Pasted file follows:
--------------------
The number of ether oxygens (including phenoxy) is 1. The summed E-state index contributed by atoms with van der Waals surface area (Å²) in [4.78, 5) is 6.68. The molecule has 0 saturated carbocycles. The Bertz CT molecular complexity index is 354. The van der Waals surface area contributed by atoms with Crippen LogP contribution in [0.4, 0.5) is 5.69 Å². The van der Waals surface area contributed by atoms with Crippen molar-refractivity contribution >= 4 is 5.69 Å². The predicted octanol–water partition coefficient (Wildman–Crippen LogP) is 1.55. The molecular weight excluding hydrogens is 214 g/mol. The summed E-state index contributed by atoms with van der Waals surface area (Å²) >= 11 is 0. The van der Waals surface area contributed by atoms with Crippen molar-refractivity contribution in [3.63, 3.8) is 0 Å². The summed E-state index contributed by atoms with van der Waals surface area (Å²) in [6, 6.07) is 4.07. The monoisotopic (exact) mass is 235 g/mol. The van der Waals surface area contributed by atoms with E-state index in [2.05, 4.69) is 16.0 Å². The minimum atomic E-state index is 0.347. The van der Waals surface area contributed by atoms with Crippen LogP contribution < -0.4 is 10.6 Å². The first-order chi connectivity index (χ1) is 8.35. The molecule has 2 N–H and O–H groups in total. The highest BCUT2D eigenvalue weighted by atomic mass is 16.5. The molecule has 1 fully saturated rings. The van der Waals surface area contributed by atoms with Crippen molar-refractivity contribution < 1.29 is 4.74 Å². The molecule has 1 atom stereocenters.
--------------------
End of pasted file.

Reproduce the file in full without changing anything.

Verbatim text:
The number of ether oxygens (including phenoxy) is 1. The summed E-state index contributed by atoms with van der Waals surface area (Å²) in [4.78, 5) is 6.68. The molecule has 0 saturated carbocycles. The Bertz CT molecular complexity index is 354. The van der Waals surface area contributed by atoms with Crippen LogP contribution in [0.4, 0.5) is 5.69 Å². The van der Waals surface area contributed by atoms with Crippen molar-refractivity contribution >= 4 is 5.69 Å². The predicted octanol–water partition coefficient (Wildman–Crippen LogP) is 1.55. The molecular weight excluding hydrogens is 214 g/mol. The summed E-state index contributed by atoms with van der Waals surface area (Å²) >= 11 is 0. The van der Waals surface area contributed by atoms with Crippen molar-refractivity contribution in [3.63, 3.8) is 0 Å². The summed E-state index contributed by atoms with van der Waals surface area (Å²) in [6, 6.07) is 4.07. The monoisotopic (exact) mass is 235 g/mol. The van der Waals surface area contributed by atoms with E-state index in [2.05, 4.69) is 16.0 Å². The minimum atomic E-state index is 0.347. The van der Waals surface area contributed by atoms with Crippen LogP contribution < -0.4 is 10.6 Å². The first-order chi connectivity index (χ1) is 8.35. The molecule has 2 N–H and O–H groups in total. The highest BCUT2D eigenvalue weighted by atomic mass is 16.5. The molecule has 1 fully saturated rings. The van der Waals surface area contributed by atoms with Crippen molar-refractivity contribution < 1.29 is 4.74 Å². The molecule has 1 atom stereocenters.